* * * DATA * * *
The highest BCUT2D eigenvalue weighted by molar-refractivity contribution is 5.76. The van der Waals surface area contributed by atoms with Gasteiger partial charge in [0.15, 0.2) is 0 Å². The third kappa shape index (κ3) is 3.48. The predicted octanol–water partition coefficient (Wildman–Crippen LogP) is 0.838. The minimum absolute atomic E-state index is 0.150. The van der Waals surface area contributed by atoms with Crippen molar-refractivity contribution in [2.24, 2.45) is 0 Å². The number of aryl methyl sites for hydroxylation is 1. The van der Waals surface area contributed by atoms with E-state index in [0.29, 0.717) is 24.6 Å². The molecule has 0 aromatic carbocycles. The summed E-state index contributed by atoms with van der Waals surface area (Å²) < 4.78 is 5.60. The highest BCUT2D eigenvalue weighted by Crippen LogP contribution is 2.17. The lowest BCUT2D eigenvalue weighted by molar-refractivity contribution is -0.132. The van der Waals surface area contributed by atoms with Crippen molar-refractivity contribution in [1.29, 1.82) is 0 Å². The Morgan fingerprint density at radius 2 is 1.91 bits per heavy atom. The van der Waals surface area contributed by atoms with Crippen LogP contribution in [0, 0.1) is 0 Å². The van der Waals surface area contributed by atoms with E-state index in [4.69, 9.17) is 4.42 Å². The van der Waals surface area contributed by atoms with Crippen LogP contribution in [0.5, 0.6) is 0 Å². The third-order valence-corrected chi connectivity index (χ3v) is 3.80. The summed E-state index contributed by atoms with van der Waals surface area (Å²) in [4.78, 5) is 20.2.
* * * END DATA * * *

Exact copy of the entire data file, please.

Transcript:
The highest BCUT2D eigenvalue weighted by molar-refractivity contribution is 5.76. The van der Waals surface area contributed by atoms with Gasteiger partial charge in [0.15, 0.2) is 0 Å². The third kappa shape index (κ3) is 3.48. The predicted octanol–water partition coefficient (Wildman–Crippen LogP) is 0.838. The minimum absolute atomic E-state index is 0.150. The van der Waals surface area contributed by atoms with Crippen molar-refractivity contribution in [2.24, 2.45) is 0 Å². The number of aryl methyl sites for hydroxylation is 1. The van der Waals surface area contributed by atoms with E-state index in [0.29, 0.717) is 24.6 Å². The molecule has 0 aromatic carbocycles. The summed E-state index contributed by atoms with van der Waals surface area (Å²) < 4.78 is 5.60. The highest BCUT2D eigenvalue weighted by Crippen LogP contribution is 2.17. The lowest BCUT2D eigenvalue weighted by molar-refractivity contribution is -0.132. The van der Waals surface area contributed by atoms with Crippen molar-refractivity contribution in [1.29, 1.82) is 0 Å². The Morgan fingerprint density at radius 2 is 1.91 bits per heavy atom. The van der Waals surface area contributed by atoms with Crippen LogP contribution in [0, 0.1) is 0 Å². The van der Waals surface area contributed by atoms with E-state index in [4.69, 9.17) is 4.42 Å². The van der Waals surface area contributed by atoms with Crippen LogP contribution in [0.5, 0.6) is 0 Å². The third-order valence-corrected chi connectivity index (χ3v) is 3.80. The summed E-state index contributed by atoms with van der Waals surface area (Å²) in [4.78, 5) is 20.2.